Posted inCultural Identity

My Barber and Me

A collection of Nic’s pandemic hairstyles.

There are few relationships as intimate as the one between a man and his barber; nowhere is this more true than in the black community.

The past year of isolations and quarantines has stretched even the most outwardly stable relationships to the nth degree. One, however, has stood firm, unwavering in the face of seemingly endless lockdowns – that of people and their hairdressers. Since the beginning of this pandemic, we have all been on a DIY journey with our hair. With salons closed for months at a time, I- like millions all over the country- was forced to take matters into my own hands. I began this year with waves, a hairstyle that requires a militant hair care routine consisting of meticulous brushing and wearing an oft-too-tight durag to bed. When this became too difficult to maintain, I had no choice but to abandon it and let my curls grow out naturally, leading me down the all too familiar path of questionable pandemic hairstyles. Aiming for a ’light caramel brown’ colour, I accidentally dyed it ginger, flirted with the idea of bleaching it blonde, before impulsively picking up my beard trimmer, walking into my bathroom and resigning myself to the ‘big chop’ – needless to say, we’ve been through a lot. Because of all of this, people up and down the country rejoiced when hairdressers reopened on April 12th.  It was a special moment; not only was it the start of an incremental return to normalcy but, for many black men, reuniting with your barber holds a much wider cultural significance than just getting that long-awaited shape up.

For some, the experience of going to your local hairdresser’s is one fraught with small talk about the weather and weekend plans; that is, if you open your mouth again after telling them what you’d like done. This exchange is swiftly followed by an unconvincing nod when asked if you’re happy with the haircut, regardless of your true feelings (or the fact that you’re going to have to wear a hat indoors for the next week). I was once in this boat of awkward barbershop encounters, where going to the hairdressers felt more like a chore than an experience to be enjoyed and looked forward to. Growing up in a leafy suburb in Buckinghamshire where only 0.4% of the population is black Caribbean, I was left with no choice but to visit the suffocatingly Caucasian shops on my high street.

I tried, I really did, wrongly assuming that if I had the same barber each time, surely, they would get used to my hair, surely this time I would have a different outcome. Nevertheless, my curls were straightened, blow-dried and generally mistreated as the barber’s clearly had no experience cutting or styling hair of my texture. Not only that, but there was a real disconnect socially, with a lack of flowing conversation and relatability. This sorry pattern became the norm until one Saturday when I walked into the local hairdressers and saw a new face – the face of John Hanson, a Ghanaian man in his early thirties who would become my barber for the next 9 years. The journey to finding my barber was fortuitous. I first met John after football practice, sweaty and dressed head to toe in my Chelsea kit. I remember explaining how I was about to quit playing to focus on basketball, and just like that, we bonded over our mutual love of the sport. This was the first time that I had a genuine conversation with someone cutting my hair, and from then on, our bond grew stronger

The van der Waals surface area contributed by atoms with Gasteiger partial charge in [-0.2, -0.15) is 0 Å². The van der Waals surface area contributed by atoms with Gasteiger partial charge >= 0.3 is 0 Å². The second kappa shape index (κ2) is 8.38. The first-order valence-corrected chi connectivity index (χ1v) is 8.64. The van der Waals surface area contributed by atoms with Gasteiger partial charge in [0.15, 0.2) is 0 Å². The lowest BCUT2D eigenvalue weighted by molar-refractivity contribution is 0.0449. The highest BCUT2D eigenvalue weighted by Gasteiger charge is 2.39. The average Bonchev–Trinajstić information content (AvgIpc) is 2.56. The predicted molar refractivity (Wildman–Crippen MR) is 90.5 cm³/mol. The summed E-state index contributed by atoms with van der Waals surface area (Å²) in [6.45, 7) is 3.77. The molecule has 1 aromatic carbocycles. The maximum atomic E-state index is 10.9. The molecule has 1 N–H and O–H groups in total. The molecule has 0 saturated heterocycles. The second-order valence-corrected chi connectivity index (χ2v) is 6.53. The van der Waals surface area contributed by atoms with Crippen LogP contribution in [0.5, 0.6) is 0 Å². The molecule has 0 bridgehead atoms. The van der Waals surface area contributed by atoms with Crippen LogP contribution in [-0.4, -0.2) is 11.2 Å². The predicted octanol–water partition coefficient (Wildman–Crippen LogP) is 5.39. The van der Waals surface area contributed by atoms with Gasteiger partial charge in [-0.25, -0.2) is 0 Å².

Truth be told, I had missed him throughout the pandemic, and it was such a relief to see him again. He was one of the first people I told about getting accepted into university, he surprised me with concert tickets for my 18th birthday, and inexplicably, we had even broken our legs at the same time. In many ways, he has seen me grow up. John was raised in Northwood, and he tells me that during his teenage years, it was a predominantly white area. He recounts that ‘when I saw you, I could relate as Chesham [my hometown] is the same, I could understand a lot more, especially with racism and dealing with that’. His guidance proved crucial, helping me navigate a whole host of difficult situations, validating my struggles during those formative teenage years: ‘things you might be going through, I’ve already experienced, so when I talk about it … there’s a comparison to another situation … it’s easier to have these one-to-one conversations when someone is in the chair’. All this touches, once again, on the trust that is nurtured between you and your barber, a space where black men are free to talk with no-holds-barred.

As a barber, you don’t just cut hair; your job description spans multitudes – as John reveals: ‘I see [my job] as a therapist, a listener, a motivator, and as someone you can go and talk to about anything or come to for advice’. This relationship has long been illustrated on the silver screen and beyond, from Inua Ellams’ powerful National Theatre play ‘Barber Shop Chronicles’ to Hannibal Buress as ‘Ice the Barber’ in the hilarious cutscenes in the video game NBA 2K17. As places of refuge for so many young black men, their cultural relevance is not to be understated. Whilst I did not have this cultural hub in my community, the connection with my barber taught me something I was unlikely to learn elsewhere – what being a black man was about.

When I ask John about the highlight of the job, his answer is pertinently succinct – ‘Talking’. Especially after the tumultuous year we’ve all had, the worrying mental health statistics in the black community and this period of uncertain communication, we need more people we can vent, laugh and sit down with to talk about our lives, now more than ever. Where else can you find this but in your barber – a friend, a big brother and someone you can trust with more than just your hair?